I hI’ve been working for a while now on a new project for an actual customer. It is a pager device designed to operate on an existing Wi-Fi infrastructure. Naturally, it has a few other requirements that are a prerequisite for something like this: a battery and a vibration motor, among other things. Then, to complicate things further, I decided to add an ATECC508A crypto IC for security. That particular part was inspired by Mongoose OS, who Tweeted at me at one point while I was collecting the parts I needed. At some point, at least, I want to experiment with their OS, and I may as well use my own board to take it for a test drive.
Stencils for fun and profit
Knowing my current prototype board has roughly 40 part placements on it, and since I would be assembling the first ones myself, I decided to spring for a stencil in order to keep myself sane. Once I finished the board layout, I sent for a stainless steel stencil from OSH Stencils. They exceeded my expectations with an absolutely gorgeous stencil.
Now, assembling the pager
Once I had the boards and all the parts, it was time to assemble a test board. It took a little over an hour to set up the jig, spread the solder paste, and tweeze each part into place. I did the placement with the board on the skillet so that I would not have to move it again and risk jostling the parts from their positions. Once I finished placement, I transferred my skillet to the stovetop for reflow.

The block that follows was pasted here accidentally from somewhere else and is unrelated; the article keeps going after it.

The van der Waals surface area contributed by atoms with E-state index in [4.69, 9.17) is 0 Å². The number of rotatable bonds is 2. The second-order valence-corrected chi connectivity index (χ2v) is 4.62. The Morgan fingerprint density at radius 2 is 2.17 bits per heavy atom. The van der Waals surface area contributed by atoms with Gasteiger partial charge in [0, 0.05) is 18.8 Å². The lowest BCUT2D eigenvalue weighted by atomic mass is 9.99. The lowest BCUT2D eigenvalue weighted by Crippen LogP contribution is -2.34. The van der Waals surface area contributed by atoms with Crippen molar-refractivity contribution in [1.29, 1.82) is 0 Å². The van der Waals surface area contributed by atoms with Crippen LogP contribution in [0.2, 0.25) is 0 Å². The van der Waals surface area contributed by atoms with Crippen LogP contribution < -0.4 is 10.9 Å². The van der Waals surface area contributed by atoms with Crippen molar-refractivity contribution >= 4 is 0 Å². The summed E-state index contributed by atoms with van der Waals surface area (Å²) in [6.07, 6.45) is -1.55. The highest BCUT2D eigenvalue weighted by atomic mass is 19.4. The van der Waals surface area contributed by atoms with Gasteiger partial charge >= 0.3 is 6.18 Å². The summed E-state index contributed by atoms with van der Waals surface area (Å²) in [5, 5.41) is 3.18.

It’s alive–sort of
As most experimenting goes, though, there are some hiccups. On power-up, I found that most everything on the pager worked as expected–the ESP8266 module worked, and was programmable; the battery charge circuit worked (more on that later); and the motor driver and crypto chip were visible on the I2C bus. There were some mistakes, however.
Right away (before testing), I realized I had gotten the battery polarity wrong on the connector. I made a little test jig to test the charge circuit in spite of that. But also, the display failed to do anything, and the connector got really hot when I powered on the device. It was at that point, I discovered that I had misinterpreted the datasheet, and I had reversed the pins for the connector. That discovered, I soldered a second connector on top of the first one, at a right angle and with the pins exactly reversed. Once I did that, I found that the OLED circuit worked as expected. Now I could just rework a couple bits of the circuit, and order new boards. All in all, I considered the experiment a success.
Your mileage may vary